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Backward Running: What’s All the Hype Surrounding It?

by Matt Weik, BS, CSCS, CPT, CSN

Backward running is a training technique that has been growing in popularity over the last few years. It involves running in reverse (slow jog), with the natural focus being on developing leg strength and muscle endurance to help improve running performance.

This can be particularly beneficial for runners looking to increase their sprint speed, which, in turn, will help them not only in short distances but also over longer distances.

While you may feel weird running backward, you may love the benefits that can be gained from it.

Disclaimer: You should always speak to your doctor before starting or engaging in any exercise program to ensure you are healthy enough to do so.

What is Backward Running?

Backward running is a variation of normal running, with a slight variance. When you run normally, your feet will hit the ground in front of your body. When you run backward, they will land behind your body.

Want something even more challenging? The advanced version of this exercise is running uphill backward. The main purpose of backward running is to improve the performance of athletes in different sports such as football, baseball, soccer, etc. It also helps in improving speed and agility.

What are the Benefits of Backward Running?

Recently, researchers at the University of Milan and the University of Cardiff have found that going backward running may actually have some hidden benefits that most people are unaware of.

The team found that backward running applies less pressure on the joints than regular running, which helps reduce the risk of knee injuries.

Another study showed that this seemingly bizarre trend could actually burn more calories than traditional running, with participants losing an average of 2.5% of their body fat over the course of the study.

Fitness experts state that backward running can help to improve posture and increase muscle strength. It’s been found to use 30% more energy than traditional forward running — providing a better workout in the same amount of time.

In his book Running Backwards, Dr. Robert K Stevenson writes that anyone serious about improving athletic performance, physical condition, and outlook on life would benefit from looking closely at backward running and its benefits.

Here are six benefits of this interesting form of exercise:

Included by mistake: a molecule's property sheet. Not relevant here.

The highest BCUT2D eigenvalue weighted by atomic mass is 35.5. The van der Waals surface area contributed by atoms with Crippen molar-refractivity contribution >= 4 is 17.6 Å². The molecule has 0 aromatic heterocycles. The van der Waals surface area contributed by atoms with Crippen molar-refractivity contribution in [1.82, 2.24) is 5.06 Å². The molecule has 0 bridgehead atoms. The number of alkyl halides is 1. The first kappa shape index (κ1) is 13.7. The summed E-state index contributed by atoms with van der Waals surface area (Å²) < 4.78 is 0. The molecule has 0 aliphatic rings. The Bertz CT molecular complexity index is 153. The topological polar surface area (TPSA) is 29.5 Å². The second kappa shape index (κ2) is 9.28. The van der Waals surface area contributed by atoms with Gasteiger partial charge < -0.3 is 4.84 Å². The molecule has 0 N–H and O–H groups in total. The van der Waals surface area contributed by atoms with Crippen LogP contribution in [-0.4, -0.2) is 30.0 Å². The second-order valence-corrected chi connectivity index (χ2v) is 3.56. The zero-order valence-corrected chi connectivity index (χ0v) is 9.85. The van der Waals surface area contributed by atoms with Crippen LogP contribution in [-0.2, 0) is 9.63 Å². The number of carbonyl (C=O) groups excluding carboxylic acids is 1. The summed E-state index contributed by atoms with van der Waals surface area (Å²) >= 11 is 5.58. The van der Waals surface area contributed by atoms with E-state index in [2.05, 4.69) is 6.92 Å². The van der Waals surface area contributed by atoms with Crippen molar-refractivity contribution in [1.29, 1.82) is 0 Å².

1.     Work different muscles

Backward running is great for building muscle as it forces you to work your core, glutes, and hamstrings — muscles that don’t get much love when you run forwards. You will also get a good workout for your calves, quads, and hip flexors. And since it uses different muscles than forward running, it can help alleviate pain in the knees, ankles, and feet.

2.     Strengthen your cardiovascular system

If you are training for a race or want to improve your cardiovascular system, mix up forward and backward running to increase your lung capacity.

3.     Improve posture

Since backward running relies on core strength, working out this way can improve spinal alignment and posture by strengthening the abdominal muscles that support it. You can also avoid back issues like lower back pain caused by weak hip flexors.

4.     Weight loss

When you run forwards, you use the same muscles every stride, but when you run backward, these muscles are “turned off,” and new ones are being used, which means more energy is expended. This means that you can burn up to 25% more calories while doing the same distance compared to forward running.

5.     Reduces boredom

If you’ve been running for a while, the chances are that you may have found your mojo slipping away a little lately. Running can sometimes become repetitive, and if you’re doing the same route at the same time of day, then it’s easy to find yourself in a routine which can make your runs less exciting — or even worse, make them feel like a chore.

Adding something new and different into your training plan can help keep things interesting and prevent boredom from creeping in. Going for a reverse run will freshen up your training plan and make you feel more engaged with what you’re doing.

6.     Builds strength and speed

Backward running recruits different muscle groups than traditional running because it reverses your body’s natural movements. So, you’ll strengthen muscles that don’t normally get a workout while you’re going forward, like those in your upper back and shoulders. Plus, you’ll develop more core strength as well as inner thigh muscles that are hard to target otherwise. Backward running is also effective as an interval training exercise because it helps you develop quick bursts of speed.

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